Evaluation guide

The site exists to help encourage and enable those who work with offenders to evaluate their work.

The guidance offered on this website is designed to help people to do small scale evaluations that will help develop their practical work. Limited resources can make it hard to find time for evaluation, so this guide aims to keep things as simple as possible whilst also providing useful information for more experienced researchers.

There are great advantages to taking an evaluative approach to your work with people supervised in the community; to help you answer important questions associated with what works best in your own context.

The website can be used as a step by step guide for someone who as little or no experience of undertaking or commissioning evaluation, or as a source of guidance on new techniques or examples of evaluations undertaken and instruments developed elsewhere for those who are more experienced. For ease of understanding the guide frequently refers to the evaluation of programmes, projects or interventions, but the discussion can equally refer to general work which is not a specific project.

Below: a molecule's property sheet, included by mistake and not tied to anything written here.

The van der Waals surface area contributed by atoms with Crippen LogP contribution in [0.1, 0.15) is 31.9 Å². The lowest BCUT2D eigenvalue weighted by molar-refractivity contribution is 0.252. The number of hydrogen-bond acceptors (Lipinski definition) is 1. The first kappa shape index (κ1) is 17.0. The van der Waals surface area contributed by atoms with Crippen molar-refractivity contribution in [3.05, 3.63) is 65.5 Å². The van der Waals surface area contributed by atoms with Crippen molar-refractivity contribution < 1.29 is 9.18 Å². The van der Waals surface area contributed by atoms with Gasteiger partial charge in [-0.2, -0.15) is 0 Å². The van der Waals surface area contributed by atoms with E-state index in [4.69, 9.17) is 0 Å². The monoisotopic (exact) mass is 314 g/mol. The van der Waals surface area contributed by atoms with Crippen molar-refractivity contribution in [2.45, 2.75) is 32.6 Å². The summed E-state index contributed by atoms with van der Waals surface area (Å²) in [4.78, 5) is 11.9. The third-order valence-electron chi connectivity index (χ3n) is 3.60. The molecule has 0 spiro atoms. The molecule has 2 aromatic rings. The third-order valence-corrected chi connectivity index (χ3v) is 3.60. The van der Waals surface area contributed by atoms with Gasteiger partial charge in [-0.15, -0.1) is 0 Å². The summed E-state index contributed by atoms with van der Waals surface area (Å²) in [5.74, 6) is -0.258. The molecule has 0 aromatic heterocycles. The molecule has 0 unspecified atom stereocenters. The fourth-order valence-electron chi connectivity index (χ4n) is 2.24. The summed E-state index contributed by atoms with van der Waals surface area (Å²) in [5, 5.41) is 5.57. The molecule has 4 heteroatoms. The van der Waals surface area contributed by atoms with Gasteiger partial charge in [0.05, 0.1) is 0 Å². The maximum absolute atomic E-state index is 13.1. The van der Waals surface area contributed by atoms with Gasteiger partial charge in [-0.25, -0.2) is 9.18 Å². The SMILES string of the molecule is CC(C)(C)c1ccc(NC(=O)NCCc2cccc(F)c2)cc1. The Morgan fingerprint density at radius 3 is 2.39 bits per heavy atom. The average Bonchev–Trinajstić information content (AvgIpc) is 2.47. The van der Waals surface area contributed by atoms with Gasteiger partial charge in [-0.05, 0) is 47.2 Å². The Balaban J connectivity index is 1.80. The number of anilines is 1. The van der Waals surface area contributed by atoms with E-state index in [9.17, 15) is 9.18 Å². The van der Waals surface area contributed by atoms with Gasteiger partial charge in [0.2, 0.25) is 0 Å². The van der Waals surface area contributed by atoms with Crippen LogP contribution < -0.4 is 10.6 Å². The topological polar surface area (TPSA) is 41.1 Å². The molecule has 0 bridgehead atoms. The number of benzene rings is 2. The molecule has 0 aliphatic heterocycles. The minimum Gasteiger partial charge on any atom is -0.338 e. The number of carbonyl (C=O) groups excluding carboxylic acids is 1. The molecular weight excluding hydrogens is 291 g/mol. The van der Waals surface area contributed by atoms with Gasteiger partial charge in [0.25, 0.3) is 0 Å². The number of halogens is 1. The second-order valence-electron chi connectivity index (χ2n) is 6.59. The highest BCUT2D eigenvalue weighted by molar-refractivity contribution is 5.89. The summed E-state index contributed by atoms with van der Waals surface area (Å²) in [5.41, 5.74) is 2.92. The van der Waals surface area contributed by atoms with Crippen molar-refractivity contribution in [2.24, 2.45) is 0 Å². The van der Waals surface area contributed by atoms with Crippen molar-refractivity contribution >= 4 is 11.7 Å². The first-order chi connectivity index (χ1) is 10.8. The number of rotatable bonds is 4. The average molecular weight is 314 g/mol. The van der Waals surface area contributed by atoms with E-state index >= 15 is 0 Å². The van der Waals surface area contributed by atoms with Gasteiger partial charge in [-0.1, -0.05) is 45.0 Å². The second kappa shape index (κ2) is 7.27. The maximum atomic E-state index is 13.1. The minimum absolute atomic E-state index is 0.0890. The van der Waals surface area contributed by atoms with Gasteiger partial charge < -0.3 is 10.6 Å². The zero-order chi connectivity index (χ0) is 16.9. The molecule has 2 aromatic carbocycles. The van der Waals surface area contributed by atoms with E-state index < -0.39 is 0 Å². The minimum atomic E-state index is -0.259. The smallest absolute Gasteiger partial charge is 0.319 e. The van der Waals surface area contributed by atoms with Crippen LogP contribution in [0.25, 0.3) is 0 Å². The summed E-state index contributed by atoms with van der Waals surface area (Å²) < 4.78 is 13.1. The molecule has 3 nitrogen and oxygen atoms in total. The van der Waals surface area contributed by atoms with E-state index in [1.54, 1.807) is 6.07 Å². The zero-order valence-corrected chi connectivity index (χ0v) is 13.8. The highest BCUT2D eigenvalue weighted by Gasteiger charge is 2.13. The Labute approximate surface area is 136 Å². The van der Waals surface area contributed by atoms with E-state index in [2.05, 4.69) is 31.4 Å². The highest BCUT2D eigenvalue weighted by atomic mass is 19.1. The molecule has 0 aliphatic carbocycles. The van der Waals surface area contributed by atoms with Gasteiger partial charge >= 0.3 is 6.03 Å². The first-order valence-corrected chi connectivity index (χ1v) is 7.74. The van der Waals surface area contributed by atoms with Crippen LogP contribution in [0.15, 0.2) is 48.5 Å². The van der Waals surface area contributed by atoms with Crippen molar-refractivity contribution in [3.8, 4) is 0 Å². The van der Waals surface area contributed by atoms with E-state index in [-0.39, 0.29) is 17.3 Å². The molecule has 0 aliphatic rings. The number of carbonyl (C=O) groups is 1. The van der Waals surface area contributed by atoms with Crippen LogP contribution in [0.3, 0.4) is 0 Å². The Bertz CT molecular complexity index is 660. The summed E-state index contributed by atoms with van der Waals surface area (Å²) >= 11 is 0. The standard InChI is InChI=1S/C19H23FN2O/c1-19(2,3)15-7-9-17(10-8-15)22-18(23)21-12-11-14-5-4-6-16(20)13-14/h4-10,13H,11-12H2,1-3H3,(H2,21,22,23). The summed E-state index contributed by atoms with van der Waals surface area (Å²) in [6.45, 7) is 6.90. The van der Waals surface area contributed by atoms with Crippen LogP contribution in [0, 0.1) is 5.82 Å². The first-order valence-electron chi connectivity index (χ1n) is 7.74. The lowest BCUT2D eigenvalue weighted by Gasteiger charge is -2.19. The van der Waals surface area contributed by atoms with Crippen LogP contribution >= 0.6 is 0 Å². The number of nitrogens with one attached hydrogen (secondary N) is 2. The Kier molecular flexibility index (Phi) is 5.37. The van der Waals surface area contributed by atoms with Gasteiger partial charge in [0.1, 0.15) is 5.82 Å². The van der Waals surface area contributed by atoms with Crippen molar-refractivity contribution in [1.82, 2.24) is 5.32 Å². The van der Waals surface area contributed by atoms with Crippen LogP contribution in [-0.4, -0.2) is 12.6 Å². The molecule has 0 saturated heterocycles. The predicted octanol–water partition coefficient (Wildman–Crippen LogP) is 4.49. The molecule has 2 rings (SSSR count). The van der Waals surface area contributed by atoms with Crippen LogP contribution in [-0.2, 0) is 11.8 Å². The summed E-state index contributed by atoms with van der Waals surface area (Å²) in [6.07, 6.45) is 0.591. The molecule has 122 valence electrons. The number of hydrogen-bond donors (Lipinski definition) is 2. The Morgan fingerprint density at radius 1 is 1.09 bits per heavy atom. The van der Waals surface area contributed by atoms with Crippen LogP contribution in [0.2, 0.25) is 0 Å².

This guidance is draws on the substantial experience of evaluation and teaching of the design staff which is informed by the work undertaken in the other workstreams of the STREAM project. Another important component has been the partnership with two pilot sites, San Patriagnano in Italy and Ubique in England, who have undertaken an evaluation study following the guidance of researchers, and their learning and experience is incorporated here.

One should note that the focus of this website is on 'doing evaluation' not exploring 'what works' in reducing re-offending by people involved in the criminal justice system. There are two broad purposes for evaluation: formative and summative.
Formative evaluation is designed to inform the development of a piece of work, the results of which are primarily for internal use.

Summative evaluation is designed to inform others about the worth or value of project. This is sometimes for reasons of accountability, sometimes to support an application for funding, but also, importantly, to add to the body of knowledge about effective ways of working with offenders. Although the main focus of evaluation may be to assess whether and how a way of working is achieving its objectives, it is also important to assess the extent and nature of any unintended consequences of the work.

Evaluation helps decisions and actions to be made based on evidence. Good evaluation is essential to the improvement of practice and service delivery. Robson has suggested that ‘the purpose of evaluation is not to prove but to improve’ (1993: 180).